“I am extremely proud of ERDC-GSL’s contribution to this team and this project,” Durst continued. “These innovations will tremendously benefit warfighters across the globe in the execution of their mission. These retrofits provided rapid solutions to address an urgent need for expeditionary force protection to reduce TBI vulnerabilities.”
The U.S. Army Corps of Engineers has paved the way in complex construction environments for almost a century and the Transatlantic Division has a long legacy of successfully combining partnership and innovation when it comes to supporting the warfighter and promoting safety and stability throughout the Middle East and Central Asia.
“We must assist our mission partners by advancing our approaches and tools in order to stay ahead of competition,” Behr said. “We leverage our expertise from all across the USACE enterprise to provide the latest and greatest advances in technology and approach, so our mission partners have what they need before they need it.”
We are honored to receive with this award alongside our interagency partners,” Behr said. “It feels good to be recognized for something that will have such a crucial impact on people’s lives and to accomplish it in a way that hasn’t been done before.”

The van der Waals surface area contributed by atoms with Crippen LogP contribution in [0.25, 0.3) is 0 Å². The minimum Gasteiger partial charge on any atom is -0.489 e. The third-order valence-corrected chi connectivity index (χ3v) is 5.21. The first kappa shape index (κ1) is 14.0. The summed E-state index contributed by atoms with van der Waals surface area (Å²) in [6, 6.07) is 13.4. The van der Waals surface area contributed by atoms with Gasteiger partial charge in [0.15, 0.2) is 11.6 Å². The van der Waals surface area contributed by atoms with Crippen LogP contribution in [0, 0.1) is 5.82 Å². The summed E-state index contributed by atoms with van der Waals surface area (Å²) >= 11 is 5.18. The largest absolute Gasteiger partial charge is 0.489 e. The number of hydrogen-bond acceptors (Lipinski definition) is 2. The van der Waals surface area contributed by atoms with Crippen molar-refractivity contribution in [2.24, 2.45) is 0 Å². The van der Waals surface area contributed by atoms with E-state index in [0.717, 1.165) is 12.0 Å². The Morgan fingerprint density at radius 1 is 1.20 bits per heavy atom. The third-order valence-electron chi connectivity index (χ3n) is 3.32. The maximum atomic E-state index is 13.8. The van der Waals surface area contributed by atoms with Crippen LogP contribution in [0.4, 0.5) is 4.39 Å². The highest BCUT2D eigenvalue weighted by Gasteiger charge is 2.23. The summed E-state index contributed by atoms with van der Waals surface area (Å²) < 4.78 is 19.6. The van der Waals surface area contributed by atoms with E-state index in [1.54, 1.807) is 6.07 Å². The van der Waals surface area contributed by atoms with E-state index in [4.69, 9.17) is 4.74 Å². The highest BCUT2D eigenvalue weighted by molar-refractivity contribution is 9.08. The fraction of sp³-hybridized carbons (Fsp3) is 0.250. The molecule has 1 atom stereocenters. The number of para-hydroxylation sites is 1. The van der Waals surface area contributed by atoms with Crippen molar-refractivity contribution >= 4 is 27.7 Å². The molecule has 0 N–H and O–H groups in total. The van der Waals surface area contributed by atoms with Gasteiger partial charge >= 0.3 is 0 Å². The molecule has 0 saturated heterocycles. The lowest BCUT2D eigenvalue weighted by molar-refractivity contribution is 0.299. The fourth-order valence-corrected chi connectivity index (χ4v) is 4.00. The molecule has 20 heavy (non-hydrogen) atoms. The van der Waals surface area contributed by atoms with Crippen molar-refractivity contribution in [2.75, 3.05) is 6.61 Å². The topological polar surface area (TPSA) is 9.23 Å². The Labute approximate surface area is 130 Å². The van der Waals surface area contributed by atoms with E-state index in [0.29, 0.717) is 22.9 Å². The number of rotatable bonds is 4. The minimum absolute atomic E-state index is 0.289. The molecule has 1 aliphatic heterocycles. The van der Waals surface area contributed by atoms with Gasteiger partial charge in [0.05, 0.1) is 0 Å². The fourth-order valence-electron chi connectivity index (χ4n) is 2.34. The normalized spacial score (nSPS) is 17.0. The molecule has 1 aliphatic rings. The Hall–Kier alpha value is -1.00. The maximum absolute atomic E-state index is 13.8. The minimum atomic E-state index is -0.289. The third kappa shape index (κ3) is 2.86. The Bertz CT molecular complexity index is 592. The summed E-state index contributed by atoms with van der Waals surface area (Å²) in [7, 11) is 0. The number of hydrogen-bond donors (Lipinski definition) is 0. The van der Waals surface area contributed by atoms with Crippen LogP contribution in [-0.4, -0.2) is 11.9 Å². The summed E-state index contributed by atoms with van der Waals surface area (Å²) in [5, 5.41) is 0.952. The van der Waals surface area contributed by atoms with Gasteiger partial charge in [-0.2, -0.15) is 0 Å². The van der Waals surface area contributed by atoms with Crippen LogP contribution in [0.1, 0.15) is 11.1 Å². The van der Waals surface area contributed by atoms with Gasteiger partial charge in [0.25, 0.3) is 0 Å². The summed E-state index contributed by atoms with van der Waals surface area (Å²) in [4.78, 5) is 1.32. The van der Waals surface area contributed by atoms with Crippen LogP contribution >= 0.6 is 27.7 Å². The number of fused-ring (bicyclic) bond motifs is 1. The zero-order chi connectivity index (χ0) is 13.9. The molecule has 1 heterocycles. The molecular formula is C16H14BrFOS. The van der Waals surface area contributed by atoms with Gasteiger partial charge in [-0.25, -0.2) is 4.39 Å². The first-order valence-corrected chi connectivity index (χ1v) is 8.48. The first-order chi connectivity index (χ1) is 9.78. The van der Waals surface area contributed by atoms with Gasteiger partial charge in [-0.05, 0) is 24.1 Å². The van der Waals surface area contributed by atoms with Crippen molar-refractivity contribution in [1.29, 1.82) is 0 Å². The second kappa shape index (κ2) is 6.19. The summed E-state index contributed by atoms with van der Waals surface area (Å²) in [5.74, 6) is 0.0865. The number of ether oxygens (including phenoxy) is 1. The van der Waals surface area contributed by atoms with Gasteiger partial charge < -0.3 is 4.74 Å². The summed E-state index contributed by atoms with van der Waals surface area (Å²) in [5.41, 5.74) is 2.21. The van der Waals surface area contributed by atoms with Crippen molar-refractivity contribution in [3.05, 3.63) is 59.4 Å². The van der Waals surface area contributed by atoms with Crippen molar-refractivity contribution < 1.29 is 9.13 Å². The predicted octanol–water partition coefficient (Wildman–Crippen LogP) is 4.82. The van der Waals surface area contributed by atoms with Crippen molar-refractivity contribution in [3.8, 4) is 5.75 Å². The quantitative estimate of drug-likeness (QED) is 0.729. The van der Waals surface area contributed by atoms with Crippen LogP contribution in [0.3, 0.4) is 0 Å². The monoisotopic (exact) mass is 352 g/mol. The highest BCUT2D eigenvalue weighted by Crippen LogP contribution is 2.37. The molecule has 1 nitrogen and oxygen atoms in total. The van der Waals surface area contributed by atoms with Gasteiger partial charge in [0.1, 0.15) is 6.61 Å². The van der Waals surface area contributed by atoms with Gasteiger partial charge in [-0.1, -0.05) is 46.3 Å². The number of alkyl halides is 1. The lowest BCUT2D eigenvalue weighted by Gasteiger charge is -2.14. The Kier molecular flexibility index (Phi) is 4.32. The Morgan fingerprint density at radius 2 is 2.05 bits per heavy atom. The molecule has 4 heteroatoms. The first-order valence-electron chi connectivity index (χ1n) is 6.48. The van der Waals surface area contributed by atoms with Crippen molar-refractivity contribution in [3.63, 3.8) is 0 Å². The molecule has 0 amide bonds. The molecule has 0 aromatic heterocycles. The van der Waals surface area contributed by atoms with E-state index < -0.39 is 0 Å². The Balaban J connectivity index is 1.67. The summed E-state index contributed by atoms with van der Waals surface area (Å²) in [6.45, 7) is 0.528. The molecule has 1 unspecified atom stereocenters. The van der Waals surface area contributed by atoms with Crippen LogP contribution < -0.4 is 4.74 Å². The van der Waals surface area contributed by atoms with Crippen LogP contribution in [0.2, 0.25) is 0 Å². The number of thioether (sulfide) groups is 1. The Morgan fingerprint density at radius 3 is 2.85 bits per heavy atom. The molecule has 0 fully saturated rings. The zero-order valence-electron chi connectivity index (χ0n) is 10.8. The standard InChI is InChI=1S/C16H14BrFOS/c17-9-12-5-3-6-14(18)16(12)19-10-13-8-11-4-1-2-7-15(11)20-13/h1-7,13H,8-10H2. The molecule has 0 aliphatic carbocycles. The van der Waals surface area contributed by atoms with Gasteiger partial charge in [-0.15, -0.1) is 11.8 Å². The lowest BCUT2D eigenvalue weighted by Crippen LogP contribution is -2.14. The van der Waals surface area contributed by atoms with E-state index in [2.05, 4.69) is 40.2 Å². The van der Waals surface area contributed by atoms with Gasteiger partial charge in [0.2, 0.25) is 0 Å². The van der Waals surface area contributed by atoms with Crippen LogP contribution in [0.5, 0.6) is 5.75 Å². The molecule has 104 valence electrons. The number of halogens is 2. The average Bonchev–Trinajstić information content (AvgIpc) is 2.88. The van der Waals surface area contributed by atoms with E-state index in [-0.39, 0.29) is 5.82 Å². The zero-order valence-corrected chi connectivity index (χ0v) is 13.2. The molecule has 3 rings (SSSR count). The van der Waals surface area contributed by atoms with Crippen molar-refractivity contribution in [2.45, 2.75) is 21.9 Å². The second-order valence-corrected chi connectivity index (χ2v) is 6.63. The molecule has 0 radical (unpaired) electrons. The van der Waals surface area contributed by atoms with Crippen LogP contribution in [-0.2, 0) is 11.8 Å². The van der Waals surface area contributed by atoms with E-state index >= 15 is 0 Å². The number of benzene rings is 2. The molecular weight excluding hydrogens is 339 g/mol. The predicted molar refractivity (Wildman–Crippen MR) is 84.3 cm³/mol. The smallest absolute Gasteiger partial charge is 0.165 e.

Ted Upson, Transatlantic Division Engineering and Construction chief, was excited when he learned that the team had won the award.
“We execute our mission in a very challenging environment,” Upson explained. “Innovation enables us to remain relevant and maintain our position as the global leader, not only in engineering and construction, but as the problem-solver of choice.”
Our mission partners look to USACE to develop the most effective solutions to their challenges. They expect USACE to be on the cutting edge of engineering and construction technology. Solving today’s problems with yesterday’s solutions simply isn’t good enough,” Upson continued.
“Every success is the result of the collective efforts of countless dedicated people challenging conventional thinking and finding ways to do what others said can’t be done,’ Upson emphasized. “It is important to celebrate these successes and recognize our outstanding personnel who work tirelessly to develop new technologies and push the limits of what we know and what we can do.
“Within USACE we have a huge diversity of experts. When you get the right people together, they can’t help but inspire each other.”
The U.S. Army Corps of Engineers Transatlantic Division is BUILDING STRONG in one of the most complex construction environments on earth, partnering to strengthen the foundations of security and stability throughout the Middle East and Central Asia.
The Division and its Districts, Centers and Specialized Teams provide engineering support and services throughout the U.S. Central Command’s area of responsibility and dedicated support to the U.S. Special Operations Command globally.